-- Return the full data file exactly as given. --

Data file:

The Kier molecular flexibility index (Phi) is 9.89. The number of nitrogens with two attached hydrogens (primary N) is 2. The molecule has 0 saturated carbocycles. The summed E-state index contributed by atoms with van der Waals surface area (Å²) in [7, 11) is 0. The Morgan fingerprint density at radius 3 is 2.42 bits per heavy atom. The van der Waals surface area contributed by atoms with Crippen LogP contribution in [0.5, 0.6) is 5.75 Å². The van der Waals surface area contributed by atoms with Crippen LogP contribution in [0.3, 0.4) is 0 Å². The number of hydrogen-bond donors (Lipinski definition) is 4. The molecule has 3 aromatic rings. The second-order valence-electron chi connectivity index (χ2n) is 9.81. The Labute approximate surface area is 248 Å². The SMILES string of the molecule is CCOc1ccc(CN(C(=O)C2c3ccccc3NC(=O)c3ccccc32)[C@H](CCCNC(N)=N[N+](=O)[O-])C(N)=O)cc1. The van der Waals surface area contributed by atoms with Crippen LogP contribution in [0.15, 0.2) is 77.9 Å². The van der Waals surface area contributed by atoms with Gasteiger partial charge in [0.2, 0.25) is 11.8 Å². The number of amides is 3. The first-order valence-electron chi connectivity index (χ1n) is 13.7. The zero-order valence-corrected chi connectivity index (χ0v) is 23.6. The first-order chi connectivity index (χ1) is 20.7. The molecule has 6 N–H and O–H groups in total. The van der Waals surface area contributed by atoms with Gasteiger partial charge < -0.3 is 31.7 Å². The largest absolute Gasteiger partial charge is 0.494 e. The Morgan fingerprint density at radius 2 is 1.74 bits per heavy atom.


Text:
The Kier molecular flexibility index (Phi) is 9.89. The number of nitrogens with two attached hydrogens (primary N) is 2. The molecule has 0 saturated carbocycles. The summed E-state index contributed by atoms with van der Waals surface area (Å²) in [7, 11) is 0. The Morgan fingerprint density at radius 3 is 2.42 bits per heavy atom. The van der Waals surface area contributed by atoms with Crippen LogP contribution in [0.5, 0.6) is 5.75 Å². The van der Waals surface area contributed by atoms with Crippen LogP contribution in [0.3, 0.4) is 0 Å². The number of hydrogen-bond donors (Lipinski definition) is 4. The molecule has 3 aromatic rings. The second-order valence-electron chi connectivity index (χ2n) is 9.81. The Labute approximate surface area is 248 Å². The SMILES string of the molecule is CCOc1ccc(CN(C(=O)C2c3ccccc3NC(=O)c3ccccc32)[C@H](CCCNC(N)=N[N+](=O)[O-])C(N)=O)cc1. The van der Waals surface area contributed by atoms with Crippen LogP contribution in [0.15, 0.2) is 77.9 Å². The van der Waals surface area contributed by atoms with Gasteiger partial charge in [0.2, 0.25) is 11.8 Å². The number of amides is 3. The first-order valence-electron chi connectivity index (χ1n) is 13.7. The zero-order valence-corrected chi connectivity index (χ0v) is 23.6. The first-order chi connectivity index (χ1) is 20.7. The molecule has 6 N–H and O–H groups in total. The van der Waals surface area contributed by atoms with Gasteiger partial charge < -0.3 is 31.7 Å². The largest absolute Gasteiger partial charge is 0.494 e. The Morgan fingerprint density at radius 2 is 1.74 bits per heavy atom.